Cold Spring Temperatures Affect Winter Wheat

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It's hurry up and wait for some farmers in Nebraska as they prepare for the outcome of winter wheat.

Low snow levels in most parts of the state, combined with dry conditions and cold temperatures at the beginning of spring, have some farmers worried about their crops.

"Wheat has nine lives," said wheat farmer, Mike Bundy.

But even with nine lives, some crops may not be able to outlive the cold temperatures early this spring.

"We're a little late on breaking dormancy around here because it's been so cold," said Bundy. "We didn't have much fall rain, we went into the fall dry, had some moisture and got a good start, but that's just the start."

Finishing the process is what Bundy is counting on, but with low snow accumulations around the state, he says it's hard to be optimistic.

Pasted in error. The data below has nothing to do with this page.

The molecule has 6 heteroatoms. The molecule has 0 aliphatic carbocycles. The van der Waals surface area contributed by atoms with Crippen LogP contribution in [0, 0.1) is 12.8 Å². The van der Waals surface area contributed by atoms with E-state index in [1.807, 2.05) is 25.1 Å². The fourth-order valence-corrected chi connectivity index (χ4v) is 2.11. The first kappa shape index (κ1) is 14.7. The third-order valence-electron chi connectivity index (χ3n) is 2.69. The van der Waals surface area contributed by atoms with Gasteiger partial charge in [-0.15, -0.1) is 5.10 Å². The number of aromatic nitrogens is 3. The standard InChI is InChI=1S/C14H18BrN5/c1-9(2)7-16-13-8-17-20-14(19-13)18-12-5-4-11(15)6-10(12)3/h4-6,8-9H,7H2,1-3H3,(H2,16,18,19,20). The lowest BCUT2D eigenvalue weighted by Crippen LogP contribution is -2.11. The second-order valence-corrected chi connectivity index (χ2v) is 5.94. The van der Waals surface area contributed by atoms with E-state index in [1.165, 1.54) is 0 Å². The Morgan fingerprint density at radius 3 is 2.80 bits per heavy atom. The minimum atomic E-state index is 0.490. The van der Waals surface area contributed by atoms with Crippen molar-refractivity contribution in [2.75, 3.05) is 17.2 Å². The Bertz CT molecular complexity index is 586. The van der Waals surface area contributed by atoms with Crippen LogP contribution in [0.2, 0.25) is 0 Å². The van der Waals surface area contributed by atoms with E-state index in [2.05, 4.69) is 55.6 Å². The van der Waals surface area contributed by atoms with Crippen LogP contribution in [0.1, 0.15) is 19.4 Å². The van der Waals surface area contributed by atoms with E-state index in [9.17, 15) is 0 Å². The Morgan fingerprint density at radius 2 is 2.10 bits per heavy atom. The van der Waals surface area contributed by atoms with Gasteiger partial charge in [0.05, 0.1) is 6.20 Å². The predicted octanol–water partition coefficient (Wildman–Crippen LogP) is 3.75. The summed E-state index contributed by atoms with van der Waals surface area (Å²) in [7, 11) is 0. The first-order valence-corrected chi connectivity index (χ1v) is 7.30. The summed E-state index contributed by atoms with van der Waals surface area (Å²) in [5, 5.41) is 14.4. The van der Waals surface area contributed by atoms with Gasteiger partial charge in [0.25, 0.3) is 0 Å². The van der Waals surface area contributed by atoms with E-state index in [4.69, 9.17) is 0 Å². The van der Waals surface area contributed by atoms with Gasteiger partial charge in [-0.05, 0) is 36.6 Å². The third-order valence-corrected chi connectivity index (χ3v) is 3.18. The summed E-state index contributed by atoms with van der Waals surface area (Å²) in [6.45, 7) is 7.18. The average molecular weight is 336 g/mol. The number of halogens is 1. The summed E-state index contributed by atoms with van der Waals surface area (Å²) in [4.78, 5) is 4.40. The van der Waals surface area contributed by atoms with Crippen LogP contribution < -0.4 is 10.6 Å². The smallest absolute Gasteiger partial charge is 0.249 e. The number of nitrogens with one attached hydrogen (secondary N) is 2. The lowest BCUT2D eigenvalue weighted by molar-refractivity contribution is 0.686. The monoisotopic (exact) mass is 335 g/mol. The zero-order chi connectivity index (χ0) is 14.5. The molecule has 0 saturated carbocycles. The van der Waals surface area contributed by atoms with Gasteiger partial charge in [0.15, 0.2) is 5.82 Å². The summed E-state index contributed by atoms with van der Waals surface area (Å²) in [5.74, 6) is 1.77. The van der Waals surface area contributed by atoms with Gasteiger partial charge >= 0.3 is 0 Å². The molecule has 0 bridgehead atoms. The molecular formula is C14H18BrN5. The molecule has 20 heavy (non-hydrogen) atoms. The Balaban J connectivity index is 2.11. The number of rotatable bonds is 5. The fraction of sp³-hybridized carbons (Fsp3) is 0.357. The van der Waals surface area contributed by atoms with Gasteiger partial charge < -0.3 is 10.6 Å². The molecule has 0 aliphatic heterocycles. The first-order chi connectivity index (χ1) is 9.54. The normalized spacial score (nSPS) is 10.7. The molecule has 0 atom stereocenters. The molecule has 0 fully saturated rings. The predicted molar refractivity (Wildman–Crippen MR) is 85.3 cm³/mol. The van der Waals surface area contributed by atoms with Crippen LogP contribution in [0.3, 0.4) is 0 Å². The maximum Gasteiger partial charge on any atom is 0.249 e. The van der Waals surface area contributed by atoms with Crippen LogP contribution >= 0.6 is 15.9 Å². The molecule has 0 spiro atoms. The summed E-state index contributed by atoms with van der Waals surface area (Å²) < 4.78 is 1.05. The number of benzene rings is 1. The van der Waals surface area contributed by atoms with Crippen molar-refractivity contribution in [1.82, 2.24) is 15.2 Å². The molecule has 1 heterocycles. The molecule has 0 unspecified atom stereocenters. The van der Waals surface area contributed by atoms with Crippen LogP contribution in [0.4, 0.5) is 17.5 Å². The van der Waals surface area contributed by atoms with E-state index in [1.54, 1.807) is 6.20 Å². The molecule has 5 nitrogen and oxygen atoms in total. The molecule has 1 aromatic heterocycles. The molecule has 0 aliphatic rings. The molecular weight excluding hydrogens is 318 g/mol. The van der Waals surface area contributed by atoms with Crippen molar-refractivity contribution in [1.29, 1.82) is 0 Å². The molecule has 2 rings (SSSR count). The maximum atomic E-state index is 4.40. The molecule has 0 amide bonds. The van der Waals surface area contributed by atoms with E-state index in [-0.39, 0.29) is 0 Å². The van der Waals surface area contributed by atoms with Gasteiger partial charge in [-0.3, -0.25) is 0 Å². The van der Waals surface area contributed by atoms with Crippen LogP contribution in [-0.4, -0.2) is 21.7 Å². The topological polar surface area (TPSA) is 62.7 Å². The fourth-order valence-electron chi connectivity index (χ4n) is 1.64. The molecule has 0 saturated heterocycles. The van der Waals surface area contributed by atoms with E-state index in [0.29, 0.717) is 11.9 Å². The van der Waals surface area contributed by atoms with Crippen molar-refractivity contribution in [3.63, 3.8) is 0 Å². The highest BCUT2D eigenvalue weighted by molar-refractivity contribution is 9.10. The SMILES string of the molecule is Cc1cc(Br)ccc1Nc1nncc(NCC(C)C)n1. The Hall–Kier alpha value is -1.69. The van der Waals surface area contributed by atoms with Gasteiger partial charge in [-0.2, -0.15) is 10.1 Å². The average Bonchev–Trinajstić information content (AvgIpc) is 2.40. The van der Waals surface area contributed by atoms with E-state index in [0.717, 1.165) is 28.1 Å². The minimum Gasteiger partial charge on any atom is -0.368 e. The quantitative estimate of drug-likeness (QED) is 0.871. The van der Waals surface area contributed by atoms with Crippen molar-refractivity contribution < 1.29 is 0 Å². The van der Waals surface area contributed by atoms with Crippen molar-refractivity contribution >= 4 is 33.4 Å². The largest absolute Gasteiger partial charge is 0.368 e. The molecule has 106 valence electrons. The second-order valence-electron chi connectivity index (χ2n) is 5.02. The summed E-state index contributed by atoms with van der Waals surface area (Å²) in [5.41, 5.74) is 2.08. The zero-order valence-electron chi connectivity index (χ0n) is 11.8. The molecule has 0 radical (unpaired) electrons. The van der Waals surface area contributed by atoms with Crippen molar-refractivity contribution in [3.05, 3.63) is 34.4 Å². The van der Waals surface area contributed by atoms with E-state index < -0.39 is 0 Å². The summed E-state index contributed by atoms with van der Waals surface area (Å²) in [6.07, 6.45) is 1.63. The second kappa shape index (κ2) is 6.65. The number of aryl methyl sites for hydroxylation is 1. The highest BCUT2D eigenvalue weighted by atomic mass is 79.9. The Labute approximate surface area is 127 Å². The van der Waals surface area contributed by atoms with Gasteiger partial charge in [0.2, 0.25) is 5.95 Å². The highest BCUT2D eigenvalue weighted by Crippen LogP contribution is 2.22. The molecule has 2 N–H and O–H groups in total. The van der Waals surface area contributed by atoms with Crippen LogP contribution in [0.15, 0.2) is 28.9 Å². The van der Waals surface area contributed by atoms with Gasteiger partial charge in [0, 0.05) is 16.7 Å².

"We've had almost no snow cover," said Bundy. "It will act just like a blanket and keep the plant from getting cold. The longer you have a snow cover, the better it is."

Without that cover, cold temperatures won't necessarily destroy the crop, but Bundy says it all depends on rainfall when the wheat breaks dormancy.

"It still needs a couple of really good rains at critical times, and one of those is when it breaks dormancy," he said.

But with a chance for rain by the middle of this week, it could be coming at just the right time. Until the wheat breaks dormancy, Bundy said he'll just have to wait and see if cold temperatures affected his yield.